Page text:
When the second round of the odd-even scheme starts on April 15, there will be two changes from the successful first round that may make all the difference.
One, schools will be open. And two, the fortnight-long road-rationing plan will take off just as the summer starts to hot up.
The challenge facing the government is how parents will drop their children to school and pick them up. In answer to this, Delhi’s deputy chief minister Manish Sisodia tweeted on Wednesday that cars with children in school uniforms will be exempt — along with women drivers, VIPs, two-wheelers and CNG vehicles.
Cars carrying student(s) in school uniform shall be exempted during #oddeven starting 15th April.— Manish Sisodia (@msisodia) April 6, 2016
But that takes care of only half the problem, the government realised soon after. “When children are being driven to school or back home, the plan works. But what happens when parents are driving after dropping their children or going to fetch them from school? We are still looking for a solution,” said Delhi transport minister Gopal Rai.
Private school principals in the city say 50% of their students are dropped and picked up by their parents.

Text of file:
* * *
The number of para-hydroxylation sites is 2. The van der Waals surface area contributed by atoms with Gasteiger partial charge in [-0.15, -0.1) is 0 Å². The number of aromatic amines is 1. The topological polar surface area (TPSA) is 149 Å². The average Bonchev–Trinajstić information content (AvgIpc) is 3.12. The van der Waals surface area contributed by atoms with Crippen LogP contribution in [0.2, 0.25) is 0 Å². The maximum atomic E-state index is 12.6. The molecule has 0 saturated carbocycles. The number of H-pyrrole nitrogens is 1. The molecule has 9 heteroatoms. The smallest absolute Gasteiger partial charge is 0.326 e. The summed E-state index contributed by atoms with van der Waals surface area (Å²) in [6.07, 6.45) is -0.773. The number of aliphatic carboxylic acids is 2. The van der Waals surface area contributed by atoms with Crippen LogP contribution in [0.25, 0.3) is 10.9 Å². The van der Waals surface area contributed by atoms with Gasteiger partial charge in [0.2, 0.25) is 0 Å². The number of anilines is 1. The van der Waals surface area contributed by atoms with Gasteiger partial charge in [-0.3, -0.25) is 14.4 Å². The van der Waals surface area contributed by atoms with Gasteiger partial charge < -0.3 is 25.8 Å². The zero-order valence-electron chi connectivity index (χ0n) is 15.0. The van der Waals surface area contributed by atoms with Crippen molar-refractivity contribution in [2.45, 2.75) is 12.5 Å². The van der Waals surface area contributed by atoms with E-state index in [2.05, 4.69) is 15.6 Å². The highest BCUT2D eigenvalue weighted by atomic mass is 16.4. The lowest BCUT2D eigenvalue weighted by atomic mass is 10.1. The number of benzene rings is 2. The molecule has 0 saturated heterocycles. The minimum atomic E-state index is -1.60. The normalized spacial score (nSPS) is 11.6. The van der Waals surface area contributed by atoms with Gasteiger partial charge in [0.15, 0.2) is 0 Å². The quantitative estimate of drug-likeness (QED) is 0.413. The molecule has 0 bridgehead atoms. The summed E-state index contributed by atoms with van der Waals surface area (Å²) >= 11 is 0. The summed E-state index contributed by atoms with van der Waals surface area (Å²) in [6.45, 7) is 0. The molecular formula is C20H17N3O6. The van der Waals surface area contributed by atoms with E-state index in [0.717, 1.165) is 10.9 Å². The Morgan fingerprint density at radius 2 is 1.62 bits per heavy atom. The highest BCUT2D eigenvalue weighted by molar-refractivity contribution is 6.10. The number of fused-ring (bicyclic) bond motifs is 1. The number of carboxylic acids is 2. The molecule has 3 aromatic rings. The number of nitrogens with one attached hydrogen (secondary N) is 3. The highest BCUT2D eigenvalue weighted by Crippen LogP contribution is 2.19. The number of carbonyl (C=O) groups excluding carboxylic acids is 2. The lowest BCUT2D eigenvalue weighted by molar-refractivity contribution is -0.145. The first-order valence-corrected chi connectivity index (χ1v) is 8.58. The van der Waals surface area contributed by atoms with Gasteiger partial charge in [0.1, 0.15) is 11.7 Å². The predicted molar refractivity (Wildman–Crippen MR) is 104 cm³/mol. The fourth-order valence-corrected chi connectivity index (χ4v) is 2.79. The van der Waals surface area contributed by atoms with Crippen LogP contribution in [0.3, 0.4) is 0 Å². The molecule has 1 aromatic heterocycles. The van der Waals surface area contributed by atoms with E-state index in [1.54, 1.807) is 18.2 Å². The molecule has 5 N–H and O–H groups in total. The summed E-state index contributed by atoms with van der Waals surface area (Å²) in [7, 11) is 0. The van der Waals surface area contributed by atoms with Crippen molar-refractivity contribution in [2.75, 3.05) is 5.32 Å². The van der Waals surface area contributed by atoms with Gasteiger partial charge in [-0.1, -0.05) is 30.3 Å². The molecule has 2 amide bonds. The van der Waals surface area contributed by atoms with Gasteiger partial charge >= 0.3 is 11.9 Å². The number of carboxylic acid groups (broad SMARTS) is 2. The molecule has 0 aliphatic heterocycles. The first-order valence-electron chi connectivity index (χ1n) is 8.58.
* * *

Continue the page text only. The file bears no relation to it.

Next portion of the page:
With schools open, the government will also miss the 366 school buses it had used to boost its public transport fleet during the first odd-even scheme that ran from January 1 to January 15.
Then, there’s the weather factor. Delhiites took to public transport with enthusiasm in the January cold, but they may not feel the same about getting on to a crowded bus or in an autorickshaw in the latter half of April when the mercury swings between the late 30s and early 40s.
Under the restrictions — aimed at bringing down pollution in Delhi, the city with the foulest air in the world according to WHO — vehicles with registration numbers ending in odd digits can ply on odd dates and those ending in even digits on even dates. The fine for defaulters remains Rs 2,000.